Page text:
Top image: Susan Trangmar (Reader, CSM) introduces the morning session.

 

Launch of Theatre and Performance Design

CCW Professor Jane Collins, Professor Arnold Aronson of Columbia University and Routledge will launch the new journal Theatre and Performance Design, devoted to the study of scenography, on 22 June at the Prague Quadrennial of Performance Design and Space, PQ 2015. Theatre & Performance Design is a quarterly journal publishing in March, June, October and December.

In their introduction to the journal Aronson and Collins explain why this new publication is so timely. ‘In the past, discussion pertaining to design and production has been hampered by the fact that it was spread across a range of different publications where debates were often subsumed by other aspects of practice. As a result the field has been denied the opportunity to engage with other related areas at the appropriate level, and the critical edge in debate has often been diffused. Further complicating the effort, a de facto firewall was seemingly erected between practice and theory. We hope that with the publication of Theatre and Performance Design, there will be a true conversation, and that researchers, teachers, students and practitioners will now have a dedicated journal that will facilitate rapid and informed response to current, ongoing and emerging concerns, thereby stimulating further enquiry and providing a strong base from which theatre and performance design and scenography can confidently engage with other discourse on its own terms. We hope that this journal will not only make a contribution to the advancement of knowledge in the field but crucially shape how that knowledge is produced.

We wanted this first double issue to address the state of the art in theatre design and scenography internationally and explore the challenges and questions the field faces in the twenty-first century. In the call for papers we suggested that we are currently undergoing a significant “turn” towards scenography, both as a critical framework and as an expansion of practice across a broad range of theatre- and performance-related activities.

What is a “turn”? The Oxford English Dictionary lists more than 40 definitions for the noun “turn” and another 28 for the verb. None cites the academic usage, but a few definitions seem relevant: “change of direction or course”; “the action, or an act, of turning or changing; change, alteration, modification”; “The point at which one named period of time gives way to the next; the beginning or end of a named period of time, regarded in relation to the transition point between it and the preceding or following period”. One definition stood out as particularly apt: “The time for action or proceeding of any kind which comes round to each individual of a series in succession; (each or any one’s) recurring occasion of action, etc. in a series of acts done, or to be done, by (or to) a number in rotation”. This, of course, is the definition embodied in the song “Rose’s Turn” from the landmark musical Gypsy: “Starting now it’s gonna be my turn”. So not only do we believe that theatre and performance studies are altering their direction, moving into a new period, but also that within those fields and beyond it is time for scenography to take centre stage. It’s our turn.’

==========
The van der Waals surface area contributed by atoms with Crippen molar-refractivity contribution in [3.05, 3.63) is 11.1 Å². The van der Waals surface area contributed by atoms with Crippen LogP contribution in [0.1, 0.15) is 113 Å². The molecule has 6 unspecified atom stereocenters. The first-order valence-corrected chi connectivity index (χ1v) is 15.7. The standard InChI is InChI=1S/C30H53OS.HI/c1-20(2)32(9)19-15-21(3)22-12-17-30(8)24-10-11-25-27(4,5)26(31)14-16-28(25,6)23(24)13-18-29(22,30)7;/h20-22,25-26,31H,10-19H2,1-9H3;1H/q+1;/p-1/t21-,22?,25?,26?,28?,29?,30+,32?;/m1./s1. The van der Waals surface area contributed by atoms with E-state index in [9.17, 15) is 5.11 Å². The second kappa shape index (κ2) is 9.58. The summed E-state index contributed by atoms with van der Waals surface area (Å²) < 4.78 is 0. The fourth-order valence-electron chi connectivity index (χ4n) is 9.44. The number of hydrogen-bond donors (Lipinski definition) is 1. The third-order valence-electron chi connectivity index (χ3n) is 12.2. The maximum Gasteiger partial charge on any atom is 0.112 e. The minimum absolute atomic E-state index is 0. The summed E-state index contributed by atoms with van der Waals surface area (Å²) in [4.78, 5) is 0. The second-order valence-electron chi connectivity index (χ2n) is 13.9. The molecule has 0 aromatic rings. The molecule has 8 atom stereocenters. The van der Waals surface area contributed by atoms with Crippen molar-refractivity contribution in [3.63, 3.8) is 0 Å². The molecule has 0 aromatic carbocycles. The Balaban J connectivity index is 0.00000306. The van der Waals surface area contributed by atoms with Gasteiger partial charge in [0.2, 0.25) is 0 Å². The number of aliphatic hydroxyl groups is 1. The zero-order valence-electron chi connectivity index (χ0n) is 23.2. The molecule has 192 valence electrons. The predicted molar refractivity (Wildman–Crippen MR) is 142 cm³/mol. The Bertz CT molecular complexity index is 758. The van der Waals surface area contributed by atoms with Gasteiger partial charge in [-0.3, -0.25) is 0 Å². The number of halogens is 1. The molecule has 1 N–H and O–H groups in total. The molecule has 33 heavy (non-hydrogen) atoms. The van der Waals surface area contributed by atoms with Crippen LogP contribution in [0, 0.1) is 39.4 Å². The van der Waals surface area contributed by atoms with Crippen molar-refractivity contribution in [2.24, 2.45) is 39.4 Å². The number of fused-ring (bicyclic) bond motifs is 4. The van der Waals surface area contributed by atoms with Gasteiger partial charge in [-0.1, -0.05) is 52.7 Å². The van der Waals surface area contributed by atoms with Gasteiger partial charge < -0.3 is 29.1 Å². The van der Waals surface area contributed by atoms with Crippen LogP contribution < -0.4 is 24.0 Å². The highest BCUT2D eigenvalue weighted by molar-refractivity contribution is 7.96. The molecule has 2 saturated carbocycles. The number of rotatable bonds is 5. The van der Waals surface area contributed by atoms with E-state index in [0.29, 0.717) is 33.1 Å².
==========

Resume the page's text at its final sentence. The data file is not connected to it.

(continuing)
The online version of the journal is now available from Taylor & Francis Online.

DESCRIPTOR

Bernice Donszelmann, who teaches on BA Fine Art at Chelsea, will be showing a new exhibition, DESCRIPTOR, at Five Years Gallery from 6-14 June, with the private view on Friday 5 June. Her practice and research are concerned with the negotiation of architectural space, focusing on how aspects of the architectural discipline (and everyday levels of ‘spatial practice’) betray an impulse to work against the structure and permanence of architectural form..

Exhibition: DESCRIPTOR – an installation by Bernice Donszelmann at Five Years Gallery, London.

The floor is portable

The path is mutable

My trousers are extendable

The bed is bendable

A hallway is durable

But the ceiling is permeable

A corner is viable

The balcony, pliable

This area is erasable

The hill, replicable

The window is negotiable

A carpet is zippable

The page is traversable

My hair is unattributable

Feet, manoeuvrable

The desk is luminous

My gloves are voluminous

The wall, magnanimous

The door folds, light holds.